Norfolk Southern's asking price for the portion of its rail line within Covington city limits is $1.2 million, more than some council members are willing to pay.
That does not include $500,000 in SPLOST 2005 dollars already set aside for acquisition of a small parcel near the proposed site of the downtown civic center, which would bring the total cost to purchase the rail line that runs through the city to $1.7 million.
The City Council voted 4 to 2 in closed session Monday night not to send a letter of intent to purchase to the railroad. Council members Chris Smith, Keith Dalton, Ocie Franklin and Hawnethia Williams were opposed to sending the letter, with Janet Goodman and Mike Whatley in favor.
"There was a lot of discussion about it, and I am adamantly against spending that kind of money for it," Smith said, noting that less than 5 miles of the rail line are located within the city. He added that he was open to considering the purchase if it could save the city money in the long run, but, "Once I saw the price, that's not a fair deal."
Norfolk Southern had originally given a sale price of $1.8 million for the entire stretch of approximately 15 miles of rail line running from Covington on to Porterdale to just outside Newborn. About two-thirds of the property is in unincorporated Newton County.
Two grants totaling more than $1 million were awarded to the county from the federal government for purchase of the rail line; one of those was earmarked for conversion of the rails to a multi-use trail.
Smith said he was also concerned that there was nothing in writing stating that the earmark to the county could be transferred to the city.
"I don't have any regrets about what I did. I think it was the right thing," he said.
Dalton said there has been talk that the city could benefit from owning the property because it wouldn't have to purchase those easements for utilities in the future. But the cost outweighed the benefits in his mind.
At $27,000 an acre, "It's just ridiculous in these times. I don't think there's a private person or business, not anyone, who's going to come out and buy this rail, not with economic times like they are," he said, adding that in some spots, the right-of-way is only 9 feet wide, making it of little use to anyone else. "I'm not saying it might not be beneficial to the city at some point, but right now, no."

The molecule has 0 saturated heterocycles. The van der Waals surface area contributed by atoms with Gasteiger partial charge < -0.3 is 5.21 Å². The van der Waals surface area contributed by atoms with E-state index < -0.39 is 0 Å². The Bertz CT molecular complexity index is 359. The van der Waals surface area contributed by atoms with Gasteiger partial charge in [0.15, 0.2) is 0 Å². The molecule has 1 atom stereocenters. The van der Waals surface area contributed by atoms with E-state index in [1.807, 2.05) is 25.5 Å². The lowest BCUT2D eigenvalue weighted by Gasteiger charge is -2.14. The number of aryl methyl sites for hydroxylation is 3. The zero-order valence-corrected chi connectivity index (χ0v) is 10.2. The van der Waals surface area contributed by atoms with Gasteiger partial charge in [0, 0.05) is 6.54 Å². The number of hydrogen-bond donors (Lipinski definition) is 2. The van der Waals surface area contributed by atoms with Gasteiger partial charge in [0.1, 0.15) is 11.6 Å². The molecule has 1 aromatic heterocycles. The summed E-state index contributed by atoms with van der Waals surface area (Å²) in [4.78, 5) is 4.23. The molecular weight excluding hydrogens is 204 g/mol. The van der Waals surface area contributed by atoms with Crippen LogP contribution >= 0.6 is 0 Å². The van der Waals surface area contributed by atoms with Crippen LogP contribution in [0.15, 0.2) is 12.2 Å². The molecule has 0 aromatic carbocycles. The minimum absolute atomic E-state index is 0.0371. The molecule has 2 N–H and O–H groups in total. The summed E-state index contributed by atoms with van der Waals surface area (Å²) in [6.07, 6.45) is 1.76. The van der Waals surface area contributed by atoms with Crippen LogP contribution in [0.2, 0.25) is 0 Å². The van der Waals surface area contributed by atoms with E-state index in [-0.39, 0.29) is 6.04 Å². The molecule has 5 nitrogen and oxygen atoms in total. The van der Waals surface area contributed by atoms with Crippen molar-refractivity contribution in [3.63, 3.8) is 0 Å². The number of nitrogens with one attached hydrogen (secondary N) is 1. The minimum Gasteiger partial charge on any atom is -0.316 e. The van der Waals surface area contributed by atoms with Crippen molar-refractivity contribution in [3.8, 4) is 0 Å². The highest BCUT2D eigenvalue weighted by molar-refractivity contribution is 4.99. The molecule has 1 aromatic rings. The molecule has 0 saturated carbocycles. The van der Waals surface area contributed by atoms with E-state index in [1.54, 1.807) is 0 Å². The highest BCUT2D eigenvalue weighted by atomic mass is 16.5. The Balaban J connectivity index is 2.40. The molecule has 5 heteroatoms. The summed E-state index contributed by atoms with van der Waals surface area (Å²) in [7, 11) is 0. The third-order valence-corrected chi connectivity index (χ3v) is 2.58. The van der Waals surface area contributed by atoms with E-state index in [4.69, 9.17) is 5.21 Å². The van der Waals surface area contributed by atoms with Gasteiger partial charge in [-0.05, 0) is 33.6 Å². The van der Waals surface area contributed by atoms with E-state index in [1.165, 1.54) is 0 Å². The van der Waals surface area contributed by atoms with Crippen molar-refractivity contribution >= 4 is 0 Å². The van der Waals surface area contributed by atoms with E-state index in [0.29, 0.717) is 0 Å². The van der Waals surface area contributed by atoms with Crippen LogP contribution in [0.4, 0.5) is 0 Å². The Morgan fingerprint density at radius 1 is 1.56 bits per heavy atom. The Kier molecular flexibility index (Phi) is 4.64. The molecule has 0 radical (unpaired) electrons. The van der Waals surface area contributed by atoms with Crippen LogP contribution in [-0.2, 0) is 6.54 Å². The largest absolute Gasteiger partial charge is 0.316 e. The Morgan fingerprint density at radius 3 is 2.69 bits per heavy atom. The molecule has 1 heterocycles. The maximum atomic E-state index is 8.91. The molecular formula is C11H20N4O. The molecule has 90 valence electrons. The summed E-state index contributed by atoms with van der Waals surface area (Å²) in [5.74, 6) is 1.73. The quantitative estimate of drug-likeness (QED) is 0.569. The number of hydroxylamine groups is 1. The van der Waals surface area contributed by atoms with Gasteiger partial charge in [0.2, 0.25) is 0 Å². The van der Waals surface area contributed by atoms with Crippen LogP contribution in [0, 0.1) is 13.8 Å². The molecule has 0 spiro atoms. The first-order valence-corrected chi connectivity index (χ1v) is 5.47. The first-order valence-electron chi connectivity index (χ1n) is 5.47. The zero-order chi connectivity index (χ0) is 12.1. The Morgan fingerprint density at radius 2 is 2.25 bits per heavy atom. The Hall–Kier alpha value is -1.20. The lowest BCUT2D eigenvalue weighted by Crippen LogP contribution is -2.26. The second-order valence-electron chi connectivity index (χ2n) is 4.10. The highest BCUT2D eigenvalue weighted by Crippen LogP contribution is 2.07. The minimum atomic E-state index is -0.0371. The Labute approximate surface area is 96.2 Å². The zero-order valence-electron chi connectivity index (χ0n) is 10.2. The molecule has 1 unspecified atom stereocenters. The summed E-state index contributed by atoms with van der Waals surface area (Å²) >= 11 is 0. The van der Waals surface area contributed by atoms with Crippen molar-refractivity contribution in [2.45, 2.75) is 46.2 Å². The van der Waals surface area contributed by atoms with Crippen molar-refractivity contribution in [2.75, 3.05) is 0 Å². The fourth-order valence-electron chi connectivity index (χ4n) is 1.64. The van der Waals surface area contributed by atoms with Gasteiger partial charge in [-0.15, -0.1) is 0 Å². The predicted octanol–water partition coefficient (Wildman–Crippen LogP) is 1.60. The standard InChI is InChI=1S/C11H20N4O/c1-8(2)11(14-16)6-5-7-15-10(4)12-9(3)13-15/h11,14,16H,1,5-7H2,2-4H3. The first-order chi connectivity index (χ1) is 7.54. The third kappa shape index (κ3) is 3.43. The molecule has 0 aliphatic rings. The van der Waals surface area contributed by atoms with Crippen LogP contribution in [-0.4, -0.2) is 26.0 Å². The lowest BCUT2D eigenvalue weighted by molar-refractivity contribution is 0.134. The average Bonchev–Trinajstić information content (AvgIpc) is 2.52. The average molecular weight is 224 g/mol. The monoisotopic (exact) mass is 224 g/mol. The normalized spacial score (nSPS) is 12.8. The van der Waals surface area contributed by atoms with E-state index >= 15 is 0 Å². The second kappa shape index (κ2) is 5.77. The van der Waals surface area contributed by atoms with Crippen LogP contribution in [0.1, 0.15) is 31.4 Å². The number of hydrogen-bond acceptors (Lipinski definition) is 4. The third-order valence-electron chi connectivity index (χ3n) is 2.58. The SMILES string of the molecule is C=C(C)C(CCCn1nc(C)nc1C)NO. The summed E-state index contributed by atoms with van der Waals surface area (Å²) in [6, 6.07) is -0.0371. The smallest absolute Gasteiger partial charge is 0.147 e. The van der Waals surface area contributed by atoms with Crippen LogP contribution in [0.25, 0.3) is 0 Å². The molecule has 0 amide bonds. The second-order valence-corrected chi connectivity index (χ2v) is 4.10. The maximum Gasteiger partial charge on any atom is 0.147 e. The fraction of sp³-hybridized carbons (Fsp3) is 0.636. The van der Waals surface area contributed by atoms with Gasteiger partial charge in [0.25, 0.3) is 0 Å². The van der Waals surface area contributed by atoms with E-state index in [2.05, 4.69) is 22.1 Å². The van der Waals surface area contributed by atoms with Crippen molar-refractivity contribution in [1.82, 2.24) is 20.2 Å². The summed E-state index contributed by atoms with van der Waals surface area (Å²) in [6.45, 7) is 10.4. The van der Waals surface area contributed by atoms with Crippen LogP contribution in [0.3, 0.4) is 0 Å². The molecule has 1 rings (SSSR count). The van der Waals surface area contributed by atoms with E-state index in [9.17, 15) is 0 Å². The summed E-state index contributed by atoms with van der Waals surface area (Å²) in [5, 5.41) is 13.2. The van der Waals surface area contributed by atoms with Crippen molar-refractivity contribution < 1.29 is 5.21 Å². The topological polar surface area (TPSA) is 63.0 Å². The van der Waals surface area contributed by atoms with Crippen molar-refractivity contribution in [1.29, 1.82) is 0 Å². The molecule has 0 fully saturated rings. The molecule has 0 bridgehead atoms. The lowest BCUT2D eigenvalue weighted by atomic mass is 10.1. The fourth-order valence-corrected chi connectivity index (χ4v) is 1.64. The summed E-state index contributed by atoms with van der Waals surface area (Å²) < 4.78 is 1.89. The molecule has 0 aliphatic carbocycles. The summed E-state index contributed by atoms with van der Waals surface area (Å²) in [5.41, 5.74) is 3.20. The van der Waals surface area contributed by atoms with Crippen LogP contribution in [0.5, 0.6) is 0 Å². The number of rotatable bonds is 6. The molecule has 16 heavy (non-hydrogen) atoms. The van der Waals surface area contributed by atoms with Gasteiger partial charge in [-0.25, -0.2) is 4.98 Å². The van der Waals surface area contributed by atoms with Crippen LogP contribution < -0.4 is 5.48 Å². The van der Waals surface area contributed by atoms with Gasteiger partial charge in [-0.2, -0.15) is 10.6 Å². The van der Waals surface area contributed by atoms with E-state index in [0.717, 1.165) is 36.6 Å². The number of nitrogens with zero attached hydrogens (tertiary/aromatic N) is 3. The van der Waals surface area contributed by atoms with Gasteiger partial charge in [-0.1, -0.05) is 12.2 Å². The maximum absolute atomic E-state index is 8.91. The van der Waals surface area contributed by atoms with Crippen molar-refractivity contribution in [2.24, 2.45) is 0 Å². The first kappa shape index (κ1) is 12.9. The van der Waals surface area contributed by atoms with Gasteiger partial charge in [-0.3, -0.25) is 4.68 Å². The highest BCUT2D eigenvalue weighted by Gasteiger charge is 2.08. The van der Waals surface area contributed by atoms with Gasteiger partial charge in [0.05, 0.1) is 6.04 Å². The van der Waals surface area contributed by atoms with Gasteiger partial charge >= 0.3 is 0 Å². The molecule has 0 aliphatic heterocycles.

The purchase cost would cover the expense of removing the tracks but not the cross ties. Dalton said no environmental studies have been done on the property for contaminants like arsenic or asbestos, and it's not clear who would be responsible for that or how much it would cost.
"If we're going to spend that kind of money, why not get sidewalks so people can actually move from their houses to the store to get necessities?" he said. "I am not against trails. There is a lot of stuff I'm not against, but I don't think we should take other people's money to pay for it."
The council voted more than a year ago not to pursue purchase of the rail line. At a working retreat earlier this year, Mayor Kim Carter asked the council for authorization to enter into discussions with the railroad to get more information after Norfolk Southern sent her an email giving a 30-day deadline to commit to the purchase. Officials authorized the city's legal team to handle those discussions instead, but the mayor participated despite the council's instructions, Dalton said. Now, for the second time, the council has voted not to pursue the purchase.
"I've voted no on it so many times I've lost count. For me, in my mind, it's almost becoming a conflict of interest for her to be the one driving this thing because her husband is the president of (Newton Trails, an organization that has partnered with local municipalities to support the purchase)," he said.
Carter declined to comment on the council's recent decision.
Councilwoman Janet Goodman said her position on the issue has never changed.
"All I've got to say is I've always been in favor of it. My decision has not changed because I know it would be an asset to Covington," she said. Goodman said she isn't sure if the issue is dead or if it may come up again in the future.
Other council members did not return calls seeking comment.